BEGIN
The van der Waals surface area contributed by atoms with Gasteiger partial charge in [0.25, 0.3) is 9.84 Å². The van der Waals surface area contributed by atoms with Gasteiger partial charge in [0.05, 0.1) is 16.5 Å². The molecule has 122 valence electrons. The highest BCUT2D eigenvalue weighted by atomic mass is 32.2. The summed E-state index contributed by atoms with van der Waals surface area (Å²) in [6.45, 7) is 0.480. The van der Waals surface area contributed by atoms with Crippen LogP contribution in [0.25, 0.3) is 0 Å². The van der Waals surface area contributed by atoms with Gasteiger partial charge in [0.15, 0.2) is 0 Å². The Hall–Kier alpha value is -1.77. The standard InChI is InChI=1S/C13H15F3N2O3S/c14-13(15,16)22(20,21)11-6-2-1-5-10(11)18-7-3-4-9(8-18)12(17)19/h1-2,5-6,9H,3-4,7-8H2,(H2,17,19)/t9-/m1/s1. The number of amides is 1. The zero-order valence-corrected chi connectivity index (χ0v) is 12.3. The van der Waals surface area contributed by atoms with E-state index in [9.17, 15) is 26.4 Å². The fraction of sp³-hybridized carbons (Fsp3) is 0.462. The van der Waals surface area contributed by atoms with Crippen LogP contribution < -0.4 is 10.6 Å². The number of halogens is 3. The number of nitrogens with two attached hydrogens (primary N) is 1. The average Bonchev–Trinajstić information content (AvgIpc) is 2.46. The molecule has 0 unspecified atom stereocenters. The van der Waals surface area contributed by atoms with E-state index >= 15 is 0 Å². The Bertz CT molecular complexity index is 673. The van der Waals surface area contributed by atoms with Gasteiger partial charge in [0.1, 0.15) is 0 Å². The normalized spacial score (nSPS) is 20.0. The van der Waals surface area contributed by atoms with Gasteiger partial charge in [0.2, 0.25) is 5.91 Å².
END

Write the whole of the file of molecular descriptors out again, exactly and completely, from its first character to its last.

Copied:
The van der Waals surface area contributed by atoms with Gasteiger partial charge in [0.25, 0.3) is 9.84 Å². The van der Waals surface area contributed by atoms with Gasteiger partial charge in [0.05, 0.1) is 16.5 Å². The molecule has 122 valence electrons. The highest BCUT2D eigenvalue weighted by atomic mass is 32.2. The summed E-state index contributed by atoms with van der Waals surface area (Å²) in [6.45, 7) is 0.480. The van der Waals surface area contributed by atoms with Crippen LogP contribution in [0.25, 0.3) is 0 Å². The van der Waals surface area contributed by atoms with Gasteiger partial charge in [0.15, 0.2) is 0 Å². The Hall–Kier alpha value is -1.77. The standard InChI is InChI=1S/C13H15F3N2O3S/c14-13(15,16)22(20,21)11-6-2-1-5-10(11)18-7-3-4-9(8-18)12(17)19/h1-2,5-6,9H,3-4,7-8H2,(H2,17,19)/t9-/m1/s1. The number of amides is 1. The zero-order valence-corrected chi connectivity index (χ0v) is 12.3. The van der Waals surface area contributed by atoms with E-state index in [9.17, 15) is 26.4 Å². The fraction of sp³-hybridized carbons (Fsp3) is 0.462. The van der Waals surface area contributed by atoms with Crippen LogP contribution < -0.4 is 10.6 Å². The number of halogens is 3. The number of nitrogens with two attached hydrogens (primary N) is 1. The average Bonchev–Trinajstić information content (AvgIpc) is 2.46. The molecule has 0 unspecified atom stereocenters. The van der Waals surface area contributed by atoms with E-state index >= 15 is 0 Å². The Bertz CT molecular complexity index is 673. The van der Waals surface area contributed by atoms with Gasteiger partial charge in [0.1, 0.15) is 0 Å². The normalized spacial score (nSPS) is 20.0. The van der Waals surface area contributed by atoms with Gasteiger partial charge in [0.2, 0.25) is 5.91 Å².